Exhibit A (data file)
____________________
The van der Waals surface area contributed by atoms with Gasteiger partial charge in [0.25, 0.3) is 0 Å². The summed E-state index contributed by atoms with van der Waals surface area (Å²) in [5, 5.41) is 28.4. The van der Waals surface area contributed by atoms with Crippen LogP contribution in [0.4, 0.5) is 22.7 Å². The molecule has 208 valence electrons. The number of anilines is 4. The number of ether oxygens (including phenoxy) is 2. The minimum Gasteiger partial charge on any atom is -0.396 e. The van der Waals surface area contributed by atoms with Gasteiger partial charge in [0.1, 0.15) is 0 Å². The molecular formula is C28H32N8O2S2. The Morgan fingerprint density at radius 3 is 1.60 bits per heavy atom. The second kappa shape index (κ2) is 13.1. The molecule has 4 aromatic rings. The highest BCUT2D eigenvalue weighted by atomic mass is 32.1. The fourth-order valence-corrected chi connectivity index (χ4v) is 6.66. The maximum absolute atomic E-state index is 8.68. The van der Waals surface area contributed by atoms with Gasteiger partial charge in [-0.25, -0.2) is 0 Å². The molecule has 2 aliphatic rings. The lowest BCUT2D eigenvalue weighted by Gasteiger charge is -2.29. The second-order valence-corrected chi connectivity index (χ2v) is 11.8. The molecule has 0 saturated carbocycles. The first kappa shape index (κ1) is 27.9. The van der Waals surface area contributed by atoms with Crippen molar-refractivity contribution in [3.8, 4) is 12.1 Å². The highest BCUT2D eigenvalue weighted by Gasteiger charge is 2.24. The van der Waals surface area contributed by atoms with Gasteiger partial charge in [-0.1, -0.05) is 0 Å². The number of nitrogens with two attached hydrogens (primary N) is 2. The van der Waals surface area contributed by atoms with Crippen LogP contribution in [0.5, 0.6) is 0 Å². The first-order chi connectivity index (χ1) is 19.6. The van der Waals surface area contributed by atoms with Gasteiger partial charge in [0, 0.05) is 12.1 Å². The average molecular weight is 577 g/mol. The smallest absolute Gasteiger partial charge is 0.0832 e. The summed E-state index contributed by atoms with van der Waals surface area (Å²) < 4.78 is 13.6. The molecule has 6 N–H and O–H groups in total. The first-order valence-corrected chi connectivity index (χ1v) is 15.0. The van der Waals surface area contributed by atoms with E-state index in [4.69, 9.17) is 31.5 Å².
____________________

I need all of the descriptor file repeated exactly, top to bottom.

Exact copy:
The van der Waals surface area contributed by atoms with Gasteiger partial charge in [0.25, 0.3) is 0 Å². The summed E-state index contributed by atoms with van der Waals surface area (Å²) in [5, 5.41) is 28.4. The van der Waals surface area contributed by atoms with Crippen LogP contribution in [0.4, 0.5) is 22.7 Å². The molecule has 208 valence electrons. The number of anilines is 4. The number of ether oxygens (including phenoxy) is 2. The minimum Gasteiger partial charge on any atom is -0.396 e. The van der Waals surface area contributed by atoms with Gasteiger partial charge in [0.1, 0.15) is 0 Å². The molecular formula is C28H32N8O2S2. The Morgan fingerprint density at radius 3 is 1.60 bits per heavy atom. The second kappa shape index (κ2) is 13.1. The molecule has 4 aromatic rings. The highest BCUT2D eigenvalue weighted by atomic mass is 32.1. The fourth-order valence-corrected chi connectivity index (χ4v) is 6.66. The maximum absolute atomic E-state index is 8.68. The van der Waals surface area contributed by atoms with Gasteiger partial charge in [-0.25, -0.2) is 0 Å². The molecule has 2 aliphatic rings. The lowest BCUT2D eigenvalue weighted by Gasteiger charge is -2.29. The second-order valence-corrected chi connectivity index (χ2v) is 11.8. The molecule has 0 saturated carbocycles. The first kappa shape index (κ1) is 27.9. The van der Waals surface area contributed by atoms with Crippen molar-refractivity contribution in [3.8, 4) is 12.1 Å². The highest BCUT2D eigenvalue weighted by Gasteiger charge is 2.24. The van der Waals surface area contributed by atoms with Gasteiger partial charge in [-0.1, -0.05) is 0 Å². The number of nitrogens with two attached hydrogens (primary N) is 2. The van der Waals surface area contributed by atoms with Crippen LogP contribution in [0.5, 0.6) is 0 Å². The first-order chi connectivity index (χ1) is 19.6. The van der Waals surface area contributed by atoms with Gasteiger partial charge in [0, 0.05) is 12.1 Å². The average molecular weight is 577 g/mol. The smallest absolute Gasteiger partial charge is 0.0832 e. The summed E-state index contributed by atoms with van der Waals surface area (Å²) < 4.78 is 13.6. The molecule has 6 N–H and O–H groups in total. The first-order valence-corrected chi connectivity index (χ1v) is 15.0. The van der Waals surface area contributed by atoms with E-state index in [4.69, 9.17) is 31.5 Å².